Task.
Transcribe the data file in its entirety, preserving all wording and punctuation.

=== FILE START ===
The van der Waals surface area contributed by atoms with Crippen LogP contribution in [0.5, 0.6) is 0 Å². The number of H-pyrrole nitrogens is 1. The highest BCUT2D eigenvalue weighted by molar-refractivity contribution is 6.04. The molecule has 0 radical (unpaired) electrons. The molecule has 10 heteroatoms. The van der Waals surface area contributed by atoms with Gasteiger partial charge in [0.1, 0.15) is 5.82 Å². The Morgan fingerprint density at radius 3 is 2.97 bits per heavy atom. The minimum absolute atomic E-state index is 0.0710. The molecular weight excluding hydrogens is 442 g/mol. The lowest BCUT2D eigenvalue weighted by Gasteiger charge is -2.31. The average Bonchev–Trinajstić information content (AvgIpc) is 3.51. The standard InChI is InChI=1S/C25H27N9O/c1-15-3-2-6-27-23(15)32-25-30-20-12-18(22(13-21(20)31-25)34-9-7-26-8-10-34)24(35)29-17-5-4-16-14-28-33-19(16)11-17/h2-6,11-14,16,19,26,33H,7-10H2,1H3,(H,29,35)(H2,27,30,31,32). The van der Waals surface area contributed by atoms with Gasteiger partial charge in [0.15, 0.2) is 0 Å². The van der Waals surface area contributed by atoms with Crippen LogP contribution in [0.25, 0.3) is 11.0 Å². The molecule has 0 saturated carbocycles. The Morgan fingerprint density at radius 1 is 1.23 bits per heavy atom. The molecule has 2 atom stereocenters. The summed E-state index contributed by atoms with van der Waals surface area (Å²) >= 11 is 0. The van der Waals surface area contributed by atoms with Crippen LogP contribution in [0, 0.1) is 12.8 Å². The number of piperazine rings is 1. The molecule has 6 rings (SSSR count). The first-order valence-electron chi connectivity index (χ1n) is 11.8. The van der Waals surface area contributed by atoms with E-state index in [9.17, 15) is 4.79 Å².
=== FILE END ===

The van der Waals surface area contributed by atoms with Crippen LogP contribution in [0.5, 0.6) is 0 Å². The number of H-pyrrole nitrogens is 1. The highest BCUT2D eigenvalue weighted by molar-refractivity contribution is 6.04. The molecule has 0 radical (unpaired) electrons. The molecule has 10 heteroatoms. The van der Waals surface area contributed by atoms with Gasteiger partial charge in [0.1, 0.15) is 5.82 Å². The Morgan fingerprint density at radius 3 is 2.97 bits per heavy atom. The minimum absolute atomic E-state index is 0.0710. The molecular weight excluding hydrogens is 442 g/mol. The lowest BCUT2D eigenvalue weighted by Gasteiger charge is -2.31. The average Bonchev–Trinajstić information content (AvgIpc) is 3.51. The standard InChI is InChI=1S/C25H27N9O/c1-15-3-2-6-27-23(15)32-25-30-20-12-18(22(13-21(20)31-25)34-9-7-26-8-10-34)24(35)29-17-5-4-16-14-28-33-19(16)11-17/h2-6,11-14,16,19,26,33H,7-10H2,1H3,(H,29,35)(H2,27,30,31,32). The van der Waals surface area contributed by atoms with Gasteiger partial charge in [0.15, 0.2) is 0 Å². The van der Waals surface area contributed by atoms with Crippen LogP contribution in [0.25, 0.3) is 11.0 Å². The molecule has 0 saturated carbocycles. The Morgan fingerprint density at radius 1 is 1.23 bits per heavy atom. The molecule has 2 atom stereocenters. The summed E-state index contributed by atoms with van der Waals surface area (Å²) >= 11 is 0. The van der Waals surface area contributed by atoms with Crippen LogP contribution in [0, 0.1) is 12.8 Å². The number of piperazine rings is 1. The molecule has 6 rings (SSSR count). The first-order valence-electron chi connectivity index (χ1n) is 11.8. The van der Waals surface area contributed by atoms with E-state index in [9.17, 15) is 4.79 Å².